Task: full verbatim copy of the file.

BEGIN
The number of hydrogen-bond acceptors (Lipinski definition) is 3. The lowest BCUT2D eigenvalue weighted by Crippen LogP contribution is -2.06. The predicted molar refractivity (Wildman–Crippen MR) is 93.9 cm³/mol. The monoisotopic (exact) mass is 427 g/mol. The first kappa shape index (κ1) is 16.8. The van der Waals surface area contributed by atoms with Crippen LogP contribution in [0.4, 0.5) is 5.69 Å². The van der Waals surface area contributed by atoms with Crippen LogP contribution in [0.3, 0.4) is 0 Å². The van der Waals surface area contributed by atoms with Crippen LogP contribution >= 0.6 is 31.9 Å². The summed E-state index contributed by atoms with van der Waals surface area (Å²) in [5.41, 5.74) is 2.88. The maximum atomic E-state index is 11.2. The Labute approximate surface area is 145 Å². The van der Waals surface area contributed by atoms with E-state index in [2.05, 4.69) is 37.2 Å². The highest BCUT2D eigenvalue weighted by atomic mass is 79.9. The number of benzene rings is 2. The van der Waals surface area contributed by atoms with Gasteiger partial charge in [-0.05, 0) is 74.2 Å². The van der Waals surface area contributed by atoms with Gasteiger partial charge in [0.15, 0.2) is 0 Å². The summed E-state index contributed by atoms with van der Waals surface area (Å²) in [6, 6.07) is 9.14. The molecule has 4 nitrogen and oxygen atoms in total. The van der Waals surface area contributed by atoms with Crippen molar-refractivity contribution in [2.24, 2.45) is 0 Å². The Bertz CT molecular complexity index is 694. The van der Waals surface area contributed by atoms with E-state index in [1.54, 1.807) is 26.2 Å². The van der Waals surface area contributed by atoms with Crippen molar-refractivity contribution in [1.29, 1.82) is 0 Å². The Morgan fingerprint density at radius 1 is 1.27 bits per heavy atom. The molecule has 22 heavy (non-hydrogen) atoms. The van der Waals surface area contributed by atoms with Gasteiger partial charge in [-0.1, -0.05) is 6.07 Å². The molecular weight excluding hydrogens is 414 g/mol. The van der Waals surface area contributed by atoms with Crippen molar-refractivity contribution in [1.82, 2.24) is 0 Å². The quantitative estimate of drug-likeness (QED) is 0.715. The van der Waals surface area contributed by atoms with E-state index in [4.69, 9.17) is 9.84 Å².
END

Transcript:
The number of hydrogen-bond acceptors (Lipinski definition) is 3. The lowest BCUT2D eigenvalue weighted by Crippen LogP contribution is -2.06. The predicted molar refractivity (Wildman–Crippen MR) is 93.9 cm³/mol. The monoisotopic (exact) mass is 427 g/mol. The first kappa shape index (κ1) is 16.8. The van der Waals surface area contributed by atoms with Crippen LogP contribution in [0.4, 0.5) is 5.69 Å². The van der Waals surface area contributed by atoms with Crippen LogP contribution in [0.3, 0.4) is 0 Å². The van der Waals surface area contributed by atoms with Crippen LogP contribution >= 0.6 is 31.9 Å². The summed E-state index contributed by atoms with van der Waals surface area (Å²) in [5.41, 5.74) is 2.88. The maximum atomic E-state index is 11.2. The Labute approximate surface area is 145 Å². The van der Waals surface area contributed by atoms with E-state index in [2.05, 4.69) is 37.2 Å². The highest BCUT2D eigenvalue weighted by atomic mass is 79.9. The number of benzene rings is 2. The van der Waals surface area contributed by atoms with Gasteiger partial charge in [-0.05, 0) is 74.2 Å². The van der Waals surface area contributed by atoms with Gasteiger partial charge in [0.15, 0.2) is 0 Å². The summed E-state index contributed by atoms with van der Waals surface area (Å²) in [6, 6.07) is 9.14. The molecule has 4 nitrogen and oxygen atoms in total. The van der Waals surface area contributed by atoms with Crippen molar-refractivity contribution in [2.24, 2.45) is 0 Å². The Bertz CT molecular complexity index is 694. The van der Waals surface area contributed by atoms with E-state index in [1.54, 1.807) is 26.2 Å². The van der Waals surface area contributed by atoms with Crippen molar-refractivity contribution in [1.29, 1.82) is 0 Å². The Morgan fingerprint density at radius 1 is 1.27 bits per heavy atom. The molecule has 22 heavy (non-hydrogen) atoms. The van der Waals surface area contributed by atoms with Gasteiger partial charge in [-0.1, -0.05) is 6.07 Å². The molecular weight excluding hydrogens is 414 g/mol. The van der Waals surface area contributed by atoms with Crippen molar-refractivity contribution in [1.82, 2.24) is 0 Å². The quantitative estimate of drug-likeness (QED) is 0.715. The van der Waals surface area contributed by atoms with E-state index in [4.69, 9.17) is 9.84 Å².